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Old 08-15-2016, 04:33 PM
 
Location: Hougary, Texberta
8,593 posts, read 11,077,046 times
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Quote:
Originally Posted by Return2FL View Post
As an American, with no family history of diabetes, I get screened for diabetes at every checkup. I've never heard of a doctor who didn't order that as a routine procedure and there is never push back from the insurance company. It's totally routine, like checking cholesterol and triglycerides annually.
Yep. Being fat is the new smoking. If there's any way to pin a "lifestyle choice" on healthcare to potentially deny benefits, or charge more, they'll find a way.
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Old 08-17-2016, 11:44 AM
 
Location: State of Transition
78,674 posts, read 70,554,766 times
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Quote:
Originally Posted by Return2FL View Post
As an American, with no family history of diabetes, I get screened for diabetes at every checkup. I've never heard of a doctor who didn't order that as a routine procedure and there is never push back from the insurance company. It's totally routine, like checking cholesterol and triglycerides annually.
What is this screening that takes place at every checkup? I know quite a few people who have gone in to their doc to discuss and get checked for hypoglycemia (considered to be a stage of pre-diabetes), and nothing happens. They get blown off. No screening, no discussion. A couple of those people were told to see a psychiatrist, instead.
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Old 08-17-2016, 11:43 PM
 
Location: Canada
4,699 posts, read 8,490,868 times
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Quote:
Originally Posted by Ruth4Truth View Post
Do some patients find they have to resort to "alternative medicine" (is there such a concept in Canada, or do all docs practice "integrative medicine", as in some parts of Europe, where herbs and supplements can be part of MD-prescribed treatment) to get help?
As this part of your question has not been answered, I will address it, as I am a Canadian student pharmacist. Canadian doctors have a similar relationship to alternative medicine as American doctors, and rarely recommend it as some European doctors do. The basic reason for this is that there isn't evidence of sufficient quality to prove the efficacy and safety of 99% of natural health products, and when there is high quality evidence, because natural health products do not require the same kinds of quality control testing that prescription drugs do, we cannot rely on the products themselves to reliably containt he amount of the drug the claim to contain, to contain that drug at all, or to not contain other plants or substances. Most people do not understand this. Some products like Fish Oil supplements or vitamins from reliable brands are useful enough and reliably safe, so I will recommend them, but most simply cannot be trusted. They do, however, represent a massively profitable industry that, unlike prescription drugs, can be legally advertised in Canada, do not require a prescription, are widely promoted on the internet without info on the inevitable side effects that come with drugs that actually do something, and can make claims on the bottles legally with very low levels of evidence. As such, natural health products are commonly used in Canada due to their convenient over the counter nature and marketing. Other forms of natural medicine which are pure nonsense like homeopathy are also sometimes used, as well as traditional First Nations healing traditions healing traditions from immigrant communities, which are sometimes more trusted by people from those cultures then biomedicine is.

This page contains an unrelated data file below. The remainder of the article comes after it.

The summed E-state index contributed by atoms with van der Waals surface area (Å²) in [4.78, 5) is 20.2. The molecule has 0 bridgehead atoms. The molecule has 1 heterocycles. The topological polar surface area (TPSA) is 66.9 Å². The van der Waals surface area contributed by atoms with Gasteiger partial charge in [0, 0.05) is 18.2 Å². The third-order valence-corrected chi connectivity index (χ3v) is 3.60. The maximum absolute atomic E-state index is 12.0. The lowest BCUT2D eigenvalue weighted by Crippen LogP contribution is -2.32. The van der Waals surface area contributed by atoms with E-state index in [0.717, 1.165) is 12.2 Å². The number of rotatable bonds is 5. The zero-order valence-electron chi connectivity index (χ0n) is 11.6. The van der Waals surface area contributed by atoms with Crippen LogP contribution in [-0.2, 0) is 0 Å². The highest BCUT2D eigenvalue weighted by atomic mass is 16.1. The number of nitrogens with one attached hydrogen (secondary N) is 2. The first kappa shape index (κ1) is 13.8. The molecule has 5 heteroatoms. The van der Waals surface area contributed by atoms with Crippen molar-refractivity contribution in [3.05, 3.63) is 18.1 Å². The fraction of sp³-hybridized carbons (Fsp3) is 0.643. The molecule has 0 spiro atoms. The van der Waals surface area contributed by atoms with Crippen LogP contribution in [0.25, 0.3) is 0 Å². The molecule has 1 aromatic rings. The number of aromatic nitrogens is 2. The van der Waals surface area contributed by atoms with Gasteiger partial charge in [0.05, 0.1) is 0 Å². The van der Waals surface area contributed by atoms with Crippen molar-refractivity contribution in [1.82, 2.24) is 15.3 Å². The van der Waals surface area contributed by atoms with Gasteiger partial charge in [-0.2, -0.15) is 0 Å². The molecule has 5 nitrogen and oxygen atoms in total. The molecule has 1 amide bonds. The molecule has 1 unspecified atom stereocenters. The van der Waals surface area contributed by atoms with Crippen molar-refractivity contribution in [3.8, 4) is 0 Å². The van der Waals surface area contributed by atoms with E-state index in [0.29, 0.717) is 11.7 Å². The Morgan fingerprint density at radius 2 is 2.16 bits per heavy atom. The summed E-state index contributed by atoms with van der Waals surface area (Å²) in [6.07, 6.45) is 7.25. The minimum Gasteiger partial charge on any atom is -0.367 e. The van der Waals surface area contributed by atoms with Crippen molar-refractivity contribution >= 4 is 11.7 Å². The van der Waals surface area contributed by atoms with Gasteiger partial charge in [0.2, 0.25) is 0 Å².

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Old 08-18-2016, 12:36 AM
 
Location: Canada
3,901 posts, read 2,727,861 times
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It's buyer beware as far as health supplements are concerned:

Health Canada acknowledges 'weak evidence' for approving herbal, vitamin supplements: fifth estate - Health - CBC News

For example:

Quote:
research in New Zealand published earlier this year found that 83 per cent of fish oil supplements tested exceeded maximum industry standards for rancidity. And recent tests by CBC's Marketplace showed that four of seven fish oil supplements tested showed signs of rancidity.
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Old 08-18-2016, 11:49 AM
 
Location: Canada
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Quote:
Originally Posted by cdnirene View Post
Thus the emphasis on reliable brands. Look for markers that the supplement has been independently tested and verified by an organization like USP or NSF. They will usually advertise this on the bottle. Unfortunately, it is fairly rare, and I find myself dissuading people from buying our natural health products and supplements most of the time. I am offended they are sold in my place of work and thus besmirch my own credibility as a health care professional.
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Old 08-18-2016, 02:13 PM
 
2,567 posts, read 1,336,403 times
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Quote:
Originally Posted by Ruth4Truth View Post
What is this screening that takes place at every checkup? I know quite a few people who have gone in to their doc to discuss and get checked for hypoglycemia (considered to be a stage of pre-diabetes), and nothing happens. They get blown off. No screening, no discussion. A couple of those people were told to see a psychiatrist, instead.
I go for my annual physical. The nurse takes my blood pressure, checks my pulse, my weight and asks me how I'm feeling. Then the doctor comes in, listens to my heart and my lungs, gives me a look over for swelling in the extremities and again inquires about my overall well being. As he leaves, he hands me a form to go across the hall to the lab where they draw blood and have me pee in a cup. If I'm not fasting, I have to come back for the lab test. A few days later, the doctor gets the report and I can access it online. Cholesterol, glucose, triglycerides, vitamin D levels and a bunch of other stuff. I've never once heard of a doctor who blows off diabetes concerns, you are the very first person. There's lots of valid complaints about the medical care system in the US, but this one is unique to me.